The Main Line Antiques Show

Philadelphia, Pennsylvania

by Lita Solis-Cohen

Originally published in the March 2012 issue of Maine Antique Digest. © 2012 Maine Antique Digest

Philadelphia’s Main Line has more collectors per square mile than anywhere else in Pennsylvania, yet until the last couple of years, it had not had an antiques show of its own for a long time. The Philadelphia Antiques Show every April plays to the Main Line audience, and the organizers of the Delaware Antiques Show in November hope that Main Liners will drive the 30-plus miles and help make the show a success. The big Chester County Antiques Show in March is only one or two counties away, but some Main Line residents decided that there was a real need for a small, intimate neighborhood show.

Years ago, they had a good show in their midst, the Main Line Show on Thanksgiving weekend at the old Adams Mark Hotel, which is now an office building. Dealers, however, hated setting up on Thanksgiving day for an early Friday opening, and the show died at least a decade ago. Six years ago, Surrey Services for Seniors, a Main Line charity, put together a show with mostly local dealers, about half of them offering the sort of bric-a-brac found at old-fashioned tabletop church shows.

After holding the show for a few years at the Valley Forge Military Academy gymnasium, show manager Nicholas Vandekar found a new location in 2010, the Radnor Valley Country Club. He got his brother, ceramics and woolies dealer Paul Vandekar of Maryknoll, New York; W.M. Schwind, Jr. of Yarmouth, Maine; local print dealer Hollie Powers Holt; and local historical Staffordshire dealer Margaret Johnson Sutor to show their wares.

For the 2011 show, held November 12 and 13, Nick Vandekar was able to round out the roster with Nula Thanhauser, the handbag diva; Marvin Baer with his Japanese ceramics; Walter Mullen, who does everybody’s upholstery and sells antique furniture; and James Kilvington with American and English period decorative arts. Pennsylvania dealers Ruth Van Tassel and Don Baumann came from Malvern, and Thurston Nichols from Breinigsville.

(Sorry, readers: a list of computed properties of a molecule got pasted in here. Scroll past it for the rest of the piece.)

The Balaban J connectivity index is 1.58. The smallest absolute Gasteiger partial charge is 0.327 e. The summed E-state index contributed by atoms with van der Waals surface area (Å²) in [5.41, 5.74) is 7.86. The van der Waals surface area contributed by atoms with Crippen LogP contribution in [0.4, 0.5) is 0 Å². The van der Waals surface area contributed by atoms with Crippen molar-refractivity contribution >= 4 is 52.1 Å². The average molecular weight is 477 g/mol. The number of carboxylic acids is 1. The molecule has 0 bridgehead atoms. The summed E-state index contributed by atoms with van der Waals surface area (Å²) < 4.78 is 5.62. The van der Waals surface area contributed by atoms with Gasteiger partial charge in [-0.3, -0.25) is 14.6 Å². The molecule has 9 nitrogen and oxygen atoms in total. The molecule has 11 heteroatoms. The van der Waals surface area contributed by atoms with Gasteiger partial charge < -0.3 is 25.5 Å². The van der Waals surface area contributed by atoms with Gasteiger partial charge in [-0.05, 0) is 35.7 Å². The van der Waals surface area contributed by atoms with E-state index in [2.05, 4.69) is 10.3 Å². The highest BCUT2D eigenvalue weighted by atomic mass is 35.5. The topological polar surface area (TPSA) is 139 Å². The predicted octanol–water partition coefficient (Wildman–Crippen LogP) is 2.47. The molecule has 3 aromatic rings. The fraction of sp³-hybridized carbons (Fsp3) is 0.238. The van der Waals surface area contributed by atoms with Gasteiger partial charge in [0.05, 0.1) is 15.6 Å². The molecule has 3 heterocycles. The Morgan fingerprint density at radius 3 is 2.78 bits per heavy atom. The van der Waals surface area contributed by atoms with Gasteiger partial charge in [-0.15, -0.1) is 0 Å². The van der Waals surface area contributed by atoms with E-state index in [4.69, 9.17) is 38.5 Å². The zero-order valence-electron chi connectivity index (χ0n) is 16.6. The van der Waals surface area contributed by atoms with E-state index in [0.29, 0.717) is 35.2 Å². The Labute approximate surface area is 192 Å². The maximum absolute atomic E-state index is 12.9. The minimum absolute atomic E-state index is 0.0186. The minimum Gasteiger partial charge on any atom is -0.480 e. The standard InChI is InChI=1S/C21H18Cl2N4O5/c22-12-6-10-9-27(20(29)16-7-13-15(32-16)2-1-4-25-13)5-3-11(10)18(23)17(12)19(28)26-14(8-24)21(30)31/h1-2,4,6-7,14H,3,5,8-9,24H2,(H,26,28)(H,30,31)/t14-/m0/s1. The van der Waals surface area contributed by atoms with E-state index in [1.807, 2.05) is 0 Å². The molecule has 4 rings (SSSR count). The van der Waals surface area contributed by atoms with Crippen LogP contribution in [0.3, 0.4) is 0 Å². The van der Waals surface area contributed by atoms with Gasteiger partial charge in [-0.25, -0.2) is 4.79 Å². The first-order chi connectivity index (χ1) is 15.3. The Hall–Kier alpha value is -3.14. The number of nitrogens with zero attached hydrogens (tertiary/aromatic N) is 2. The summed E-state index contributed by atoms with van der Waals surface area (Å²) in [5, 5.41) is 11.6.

Connecticut dealers Hanes & Ruskin came from Old Lyme, and Eve Stone came from Woodbridge. Michael Corbett of The Federalist Antiques, Kenilworth, Illinois, and Michael Leslie of Port ‘N Starboard Gallery, Falmouth, Maine, helped to make it a well-rounded show. Don Heller and Kim Washam of Portland, Maine, Wesley Sessa of Pottstown, Pennsylvania, and paintings dealers Tim Dixon and Audrey Hall of Phoenixville, Pennsylvania, furnished a very long booth to look like a large Main Line living room.

The two jewelry dealers, Johanna Antiques, Kingsville, Maryland, and Lorraine Wambold of Doylestown, Pennsylvania, seemed to be busy. Monroe Coldren of West Chester, Pennsylvania, said he sold some iron and fireplace equipment, his specialty, and Scott Candela of The Sword & Pen, who divides his time between North Wales, Pennsylvania, and New Orleans, said there was interest in his Civil War and other military material. Craig Wallen of Gallery 51, Philadelphia, offered Scandinavian weavings and other fine antique textiles, and Dale Hunt took a booth for The Antique Store in Wayne, a new upscale group shop, that was dominated by a large Irish wake table.

Nicholas Vandekar got kudos for pulling together a good-looking show with 32 professional dealers, and Main Line collectors and the curious turned out in droves to the Friday night preview party, chaired by Ann Hamilton and Betty Moran, who encouraged many of their friends to support Surrey. The lectures on Main Line mansions were so well attended that Jeff Groff, a local historian and the director of public programs at Winterthur, had to repeat his Saturday lecture, “More English than England,” and spoke to a standing-room-only audience on Sunday when he talked about “Radnor Valley Farm and Its Neighbors, 1890-1970,” the very house where the show was taking place.

This show at the Radnor Valley Country Club, held the third weekend in November, is now a Main Line tradition. For more information, call (610) 647-6404 ext. 259; Web site (